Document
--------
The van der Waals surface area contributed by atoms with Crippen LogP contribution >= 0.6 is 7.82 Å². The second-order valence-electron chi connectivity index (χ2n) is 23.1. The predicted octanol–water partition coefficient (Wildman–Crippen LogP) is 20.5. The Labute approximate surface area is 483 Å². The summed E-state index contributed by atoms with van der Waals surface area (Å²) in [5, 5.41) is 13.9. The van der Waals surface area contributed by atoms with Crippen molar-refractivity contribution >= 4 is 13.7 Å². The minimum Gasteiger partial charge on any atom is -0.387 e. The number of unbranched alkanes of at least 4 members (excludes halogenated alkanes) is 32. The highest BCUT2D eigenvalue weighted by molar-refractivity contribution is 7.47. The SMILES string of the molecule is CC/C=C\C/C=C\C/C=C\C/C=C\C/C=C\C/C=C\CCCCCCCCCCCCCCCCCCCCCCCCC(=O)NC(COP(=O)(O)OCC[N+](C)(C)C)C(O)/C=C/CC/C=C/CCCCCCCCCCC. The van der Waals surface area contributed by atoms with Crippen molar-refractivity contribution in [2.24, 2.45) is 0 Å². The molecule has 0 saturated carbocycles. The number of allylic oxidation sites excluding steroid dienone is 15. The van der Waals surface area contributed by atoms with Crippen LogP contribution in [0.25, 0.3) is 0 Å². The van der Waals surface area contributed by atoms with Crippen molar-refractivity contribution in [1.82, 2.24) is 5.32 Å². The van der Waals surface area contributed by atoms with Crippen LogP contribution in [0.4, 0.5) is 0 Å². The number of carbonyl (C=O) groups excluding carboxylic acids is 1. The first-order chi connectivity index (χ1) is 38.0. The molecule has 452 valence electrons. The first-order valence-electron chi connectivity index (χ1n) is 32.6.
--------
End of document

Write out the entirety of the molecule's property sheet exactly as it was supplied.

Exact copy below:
The van der Waals surface area contributed by atoms with Crippen LogP contribution >= 0.6 is 7.82 Å². The second-order valence-electron chi connectivity index (χ2n) is 23.1. The predicted octanol–water partition coefficient (Wildman–Crippen LogP) is 20.5. The Labute approximate surface area is 483 Å². The summed E-state index contributed by atoms with van der Waals surface area (Å²) in [5, 5.41) is 13.9. The van der Waals surface area contributed by atoms with Crippen molar-refractivity contribution >= 4 is 13.7 Å². The minimum Gasteiger partial charge on any atom is -0.387 e. The number of unbranched alkanes of at least 4 members (excludes halogenated alkanes) is 32. The highest BCUT2D eigenvalue weighted by molar-refractivity contribution is 7.47. The SMILES string of the molecule is CC/C=C\C/C=C\C/C=C\C/C=C\C/C=C\C/C=C\CCCCCCCCCCCCCCCCCCCCCCCCC(=O)NC(COP(=O)(O)OCC[N+](C)(C)C)C(O)/C=C/CC/C=C/CCCCCCCCCCC. The van der Waals surface area contributed by atoms with Crippen molar-refractivity contribution in [2.24, 2.45) is 0 Å². The molecule has 0 saturated carbocycles. The number of allylic oxidation sites excluding steroid dienone is 15. The van der Waals surface area contributed by atoms with Crippen LogP contribution in [0.25, 0.3) is 0 Å². The van der Waals surface area contributed by atoms with Crippen molar-refractivity contribution in [1.82, 2.24) is 5.32 Å². The van der Waals surface area contributed by atoms with Crippen LogP contribution in [0.4, 0.5) is 0 Å². The number of carbonyl (C=O) groups excluding carboxylic acids is 1. The first-order chi connectivity index (χ1) is 38.0. The molecule has 452 valence electrons. The first-order valence-electron chi connectivity index (χ1n) is 32.6.